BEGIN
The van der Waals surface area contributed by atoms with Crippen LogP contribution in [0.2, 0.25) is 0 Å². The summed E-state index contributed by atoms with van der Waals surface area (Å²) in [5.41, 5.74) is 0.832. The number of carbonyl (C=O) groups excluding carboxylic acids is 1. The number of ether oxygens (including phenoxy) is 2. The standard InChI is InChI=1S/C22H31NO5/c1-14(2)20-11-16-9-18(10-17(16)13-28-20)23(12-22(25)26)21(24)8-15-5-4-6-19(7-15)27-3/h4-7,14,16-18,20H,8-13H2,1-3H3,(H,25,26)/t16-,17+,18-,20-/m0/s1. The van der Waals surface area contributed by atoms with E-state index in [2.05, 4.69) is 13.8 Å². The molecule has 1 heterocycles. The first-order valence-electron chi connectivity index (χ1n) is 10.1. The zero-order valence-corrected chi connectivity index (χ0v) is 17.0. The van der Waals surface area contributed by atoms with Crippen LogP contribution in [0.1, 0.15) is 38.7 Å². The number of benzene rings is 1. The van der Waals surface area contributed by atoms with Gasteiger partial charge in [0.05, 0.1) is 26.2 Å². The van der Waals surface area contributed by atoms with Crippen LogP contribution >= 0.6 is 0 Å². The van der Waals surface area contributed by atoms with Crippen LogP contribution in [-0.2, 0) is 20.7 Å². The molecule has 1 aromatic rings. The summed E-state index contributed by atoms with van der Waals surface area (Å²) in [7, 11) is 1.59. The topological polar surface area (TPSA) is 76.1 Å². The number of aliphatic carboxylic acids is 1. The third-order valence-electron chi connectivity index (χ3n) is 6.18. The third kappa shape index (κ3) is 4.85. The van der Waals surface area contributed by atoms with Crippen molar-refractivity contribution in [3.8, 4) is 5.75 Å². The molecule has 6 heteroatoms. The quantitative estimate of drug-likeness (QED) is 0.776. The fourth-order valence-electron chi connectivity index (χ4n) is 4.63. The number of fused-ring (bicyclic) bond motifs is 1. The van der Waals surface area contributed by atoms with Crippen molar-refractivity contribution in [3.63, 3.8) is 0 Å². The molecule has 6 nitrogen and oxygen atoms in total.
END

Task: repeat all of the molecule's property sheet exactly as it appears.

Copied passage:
The van der Waals surface area contributed by atoms with Crippen LogP contribution in [0.2, 0.25) is 0 Å². The summed E-state index contributed by atoms with van der Waals surface area (Å²) in [5.41, 5.74) is 0.832. The number of carbonyl (C=O) groups excluding carboxylic acids is 1. The number of ether oxygens (including phenoxy) is 2. The standard InChI is InChI=1S/C22H31NO5/c1-14(2)20-11-16-9-18(10-17(16)13-28-20)23(12-22(25)26)21(24)8-15-5-4-6-19(7-15)27-3/h4-7,14,16-18,20H,8-13H2,1-3H3,(H,25,26)/t16-,17+,18-,20-/m0/s1. The van der Waals surface area contributed by atoms with E-state index in [2.05, 4.69) is 13.8 Å². The molecule has 1 heterocycles. The first-order valence-electron chi connectivity index (χ1n) is 10.1. The zero-order valence-corrected chi connectivity index (χ0v) is 17.0. The van der Waals surface area contributed by atoms with Crippen LogP contribution in [0.1, 0.15) is 38.7 Å². The number of benzene rings is 1. The van der Waals surface area contributed by atoms with Gasteiger partial charge in [0.05, 0.1) is 26.2 Å². The van der Waals surface area contributed by atoms with Crippen LogP contribution >= 0.6 is 0 Å². The van der Waals surface area contributed by atoms with Crippen LogP contribution in [-0.2, 0) is 20.7 Å². The molecule has 1 aromatic rings. The summed E-state index contributed by atoms with van der Waals surface area (Å²) in [7, 11) is 1.59. The topological polar surface area (TPSA) is 76.1 Å². The number of aliphatic carboxylic acids is 1. The third-order valence-electron chi connectivity index (χ3n) is 6.18. The third kappa shape index (κ3) is 4.85. The van der Waals surface area contributed by atoms with Crippen molar-refractivity contribution in [3.8, 4) is 5.75 Å². The molecule has 6 heteroatoms. The quantitative estimate of drug-likeness (QED) is 0.776. The fourth-order valence-electron chi connectivity index (χ4n) is 4.63. The number of fused-ring (bicyclic) bond motifs is 1. The van der Waals surface area contributed by atoms with Crippen molar-refractivity contribution in [3.63, 3.8) is 0 Å². The molecule has 6 nitrogen and oxygen atoms in total.